100 Days of SwiftUI Day 52

100 Days of SwiftUI – Day 52

We’ve arrived at day 52 of the 100 Days of SwiftUI! Yesterday, we finished the implementation of the Cupcake Corner app. It turned out great! Today, we’re wrapping up this project as we look to complete 3 new challenges. Let’s dive in!

Cupcake Corner SwiftUI challenge #1

Our address fields are currently considered valid if they contain anything, even if it’s just only whitespace. The first challenge is to improve the validation to make sure a string of pure whitespace is invalid.

extension String {
    var isReallyEmpty: Bool {
        self.trimmingCharacters(in: .whitespacesAndNewlines).isEmpty
    }
}
    var hasValidAddress: Bool { // Used to validate that none of the address fields are empty
        if name.isReallyEmpty || streetAddress.isReallyEmpty || city.isReallyEmpty || zip.isReallyEmpty {
            return false
        }
        return true
    }

Cupcake Corner SwiftUI challenge #2

The second challenge: If our call to placeOrder() fails – for example if there is no internet connection – show an informative alert for the user. To test this, try commenting out the request.httpMethod = "POST" line in your code, which should force the request to fail.

//
//  CheckoutView.swift
//  CupcakeCorner
//


import SwiftUI

struct CheckoutView: View {
    
    @ObservedObject var order: Order
    
    @State private var confirmationMessage = ""
    @State private var showingConfirmation = false
    @State private var errorMessage = ""
    @State private var showingError = false
    
    var body: some View {
        ScrollView {
            VStack {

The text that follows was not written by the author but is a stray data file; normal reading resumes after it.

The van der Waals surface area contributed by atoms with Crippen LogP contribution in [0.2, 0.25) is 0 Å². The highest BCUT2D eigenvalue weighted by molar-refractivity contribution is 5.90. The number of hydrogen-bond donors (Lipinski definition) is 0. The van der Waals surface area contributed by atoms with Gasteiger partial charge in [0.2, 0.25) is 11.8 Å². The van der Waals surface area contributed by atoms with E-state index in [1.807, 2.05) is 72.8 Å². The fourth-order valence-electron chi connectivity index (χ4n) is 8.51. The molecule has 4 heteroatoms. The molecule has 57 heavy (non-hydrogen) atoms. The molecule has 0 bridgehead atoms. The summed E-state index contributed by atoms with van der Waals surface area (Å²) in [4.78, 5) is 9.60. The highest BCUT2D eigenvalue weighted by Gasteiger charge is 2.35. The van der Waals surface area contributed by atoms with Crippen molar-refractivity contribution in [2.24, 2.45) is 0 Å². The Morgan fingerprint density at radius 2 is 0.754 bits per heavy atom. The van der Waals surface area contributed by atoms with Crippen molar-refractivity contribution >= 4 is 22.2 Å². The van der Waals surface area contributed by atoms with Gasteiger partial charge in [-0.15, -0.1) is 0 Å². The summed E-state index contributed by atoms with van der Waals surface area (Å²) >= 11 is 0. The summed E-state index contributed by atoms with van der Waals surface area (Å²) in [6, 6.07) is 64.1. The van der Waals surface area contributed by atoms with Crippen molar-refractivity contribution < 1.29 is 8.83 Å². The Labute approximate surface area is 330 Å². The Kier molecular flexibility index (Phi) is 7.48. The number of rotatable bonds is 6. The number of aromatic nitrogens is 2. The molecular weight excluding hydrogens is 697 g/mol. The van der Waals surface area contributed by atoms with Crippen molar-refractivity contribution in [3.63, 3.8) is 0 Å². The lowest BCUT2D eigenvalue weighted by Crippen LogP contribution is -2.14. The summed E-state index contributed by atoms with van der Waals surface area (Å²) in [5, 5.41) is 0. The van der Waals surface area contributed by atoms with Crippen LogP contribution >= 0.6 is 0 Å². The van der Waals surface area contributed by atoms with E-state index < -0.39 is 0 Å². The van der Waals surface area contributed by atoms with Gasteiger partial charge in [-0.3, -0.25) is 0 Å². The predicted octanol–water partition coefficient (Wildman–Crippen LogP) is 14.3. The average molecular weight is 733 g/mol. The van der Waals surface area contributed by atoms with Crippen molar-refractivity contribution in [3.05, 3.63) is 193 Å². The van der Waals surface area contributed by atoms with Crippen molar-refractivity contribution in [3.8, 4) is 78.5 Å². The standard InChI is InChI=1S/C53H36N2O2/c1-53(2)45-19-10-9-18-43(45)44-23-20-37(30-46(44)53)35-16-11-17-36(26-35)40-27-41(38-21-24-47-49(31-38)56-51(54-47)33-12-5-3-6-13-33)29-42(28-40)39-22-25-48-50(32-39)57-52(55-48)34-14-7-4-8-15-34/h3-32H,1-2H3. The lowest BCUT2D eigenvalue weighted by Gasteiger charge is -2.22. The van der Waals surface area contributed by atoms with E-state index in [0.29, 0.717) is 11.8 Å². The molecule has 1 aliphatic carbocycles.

// Load an image from the internet
                AsyncImage(url: URL(string: "https://hws.dev/img/cupcakes@3x.jpg"), scale: 3) {  image in
                    image
                        .resizable()
                        .scaledToFit()
                } placeholder: {
                    ProgressView()
                }
                .frame(height: 233)
                
                Text("Your total is \(order.cost, format: .currency(code: "USD"))")
                    .font(.title)
                
                Button("Place Order") {
                    Task { // a button does not support an async function by default. A task + await resolves this
                        await placeOrder()
                    }
                }
                    .padding()
            }
        }
        .navigationTitle("Checkout")
        .navigationBarTitleDisplayMode(.inline)
        .alert("Thank you!", isPresented: $showingConfirmation) {
            Button("OK") {}
        } message: {
            Text(confirmationMessage)
        }
        .alert("Oops", isPresented: $showingError) {
            Button("OK") {}
        } message: {
            Text(errorMessage)
        }
    }
    
    func placeOrder() async { // Just like when downloading, we need to use async when uploading
        guard let encoded = try? JSONEncoder().encode(order) else { // try to encode our order and if it fails for whatever reason, print and end the function
            print("Failed to encode order")
            return
        }
        
        let url = URL(string: "https://reqres.in/api/cupcakes")! // The exclamation mark is to indicate that we should not get back an optional in case the URL is wrong.
        var request = URLRequest(url: url)
        request.setValue("application/json", forHTTPHeaderField: "Content-Type") // we are writing JSON f
        // request.httpMethod = "POST" // POST is for writing data to a server. GET is to read data.
        
        do {
            let (data, _) = try await URLSession.shared.upload(for: request, from: encoded)
            let decodedOrder = try JSONDecoder().decode(Order.self, from: data)
            confirmationMessage = "Your order for \(decodedOrder.quantity) x \(Order.types[decodedOrder.type].lowercased()) cupcakes is on its way!"
            showingConfirmation = true
        } catch {